May 26 • 11:23 AM

Soaking up the silence

March 19, 2008
Every so often in the journey of life we're led down what Charles Swindoll once called the most delightful long-cuts—the green-pastures-beside-the-still-waters kind. When life gets so hectic you think you can't fit in another thing, along comes the one more thing, slowing you down to a crawl. And you have two choices: to chomp impatiently (and to no avail) at the bit, or to rest in the moment and reap the benefits of the quiet.

Not long ago, I had one of those times. Mike and I were sharing a vehicle for a couple of weeks. It was working out just fine—we would get him to work first; I would keep the car and have a little wait before and after my work. Sometimes I would do errands or work out at Curves. A few times I hung out at the Daily Grind with a cup of coffee and a book. O.K. I admit it. I also now know what their truffles, scones, and salads taste like.

Two experiences from that little parenthesis stand out in my mind.

One day, when I had a little spot of time and no errands to run, I was sitting there when my friend Connie Frank walked in. I mentioned having seen her picture in the newspaper article about the soup kitchen at St. Paul's Lutheran and asked how it was going. In her eyes shone the expression of a mother having just birthed a child. From the story in the paper, I'd known that, along with others, she was on the ground floor of this new venture. She couldn't say enough good about it, and though I've lost the napkin on which I jotted notes, I remember her say-ing that local businesses (Louie's in Capac comes to mind) have helped phenomenally, and that now all they needed was for people to come.

"Maybe you could put in a word for us. We know the need is out there—tell people not to be shy about coming," she said. "It isn't just soup either. We have nice menus. Last time we had cheesy potatoes. And if families with children come and we're serving something with which the kids aren't familiar, we're willing to work with them. We can always make a peanut butter and jelly sandwich."

One other day is memorable. It was the one day which had the potential for being extremely inconvenient for us to have only one vehicle. Mike had an appointment that had been on the calendar for a whole year. Having had ear surgery in Ann Arbor a number of years ago, he had a periodic check-up. At first I had thought of taking a day off and going along so we could spend a little time with young Mike. As it turned out, it was the week of his break, during which he had just spent as much time as he could handle at home (having figured out the vast difference between living at the end of a dead-end rural road and the middle of Ann Arbor). So I had opted to stay behind, and asked a co-worker, Ian Powers, if she'd mind picking me up at the Daily Grind on her way to work. I had a good book I was reading, and some studying to do, and I figured I was all set.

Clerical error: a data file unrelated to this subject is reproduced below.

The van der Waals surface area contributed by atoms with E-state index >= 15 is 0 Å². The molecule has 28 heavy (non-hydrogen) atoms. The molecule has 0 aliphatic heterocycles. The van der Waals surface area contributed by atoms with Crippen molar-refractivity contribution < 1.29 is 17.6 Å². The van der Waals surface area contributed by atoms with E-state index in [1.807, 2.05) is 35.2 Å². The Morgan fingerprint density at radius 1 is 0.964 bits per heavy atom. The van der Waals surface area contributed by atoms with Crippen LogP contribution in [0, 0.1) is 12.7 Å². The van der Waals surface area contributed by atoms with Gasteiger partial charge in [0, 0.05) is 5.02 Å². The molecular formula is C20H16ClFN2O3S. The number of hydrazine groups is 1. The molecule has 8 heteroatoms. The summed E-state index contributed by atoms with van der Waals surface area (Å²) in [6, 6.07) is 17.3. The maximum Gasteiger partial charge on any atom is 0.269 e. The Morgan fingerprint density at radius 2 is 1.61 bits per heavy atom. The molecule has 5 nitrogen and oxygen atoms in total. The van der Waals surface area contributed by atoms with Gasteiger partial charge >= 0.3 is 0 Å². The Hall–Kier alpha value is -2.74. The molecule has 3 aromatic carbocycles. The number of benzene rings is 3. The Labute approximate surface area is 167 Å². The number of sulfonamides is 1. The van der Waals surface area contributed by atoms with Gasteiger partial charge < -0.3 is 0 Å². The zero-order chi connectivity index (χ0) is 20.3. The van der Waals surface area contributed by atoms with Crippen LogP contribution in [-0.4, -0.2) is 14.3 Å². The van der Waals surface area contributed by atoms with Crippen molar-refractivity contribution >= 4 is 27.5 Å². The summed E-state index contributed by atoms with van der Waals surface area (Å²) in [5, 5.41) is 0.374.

And I would have been. We had decided the night before to bypass breakfast at home, grab up a coffee and a donut for Mike for the road, and I would settle in from 6:15 to 8:30, contented to have that kind of breakfast there while I read. Only problem was, I forgot to grab my book bag from the back seat.

I did the word search in that little newsletter that gets delivered early in the moming. I bought a newspaper from the stand I had noticed the day before just outside the door, and read it (again—this time literally from cover to cover). And there was still time for my favorite pastime—people-watching. I listened as the gal behind the counter started a lot of peoples' day with a friendly greeting. From the banter, I could tell that for some it was a comfortable routine for starting their day. "Does she know how important her job is?" I wondered.

By the time Jan pulled up, I had soaked up a little reservoir of quiet—with enough to spill over into a noisy, indoor-recess day in kindergarten. A gift indeed.

Castle Creek
Milnes Ford
05 - 26 - 19
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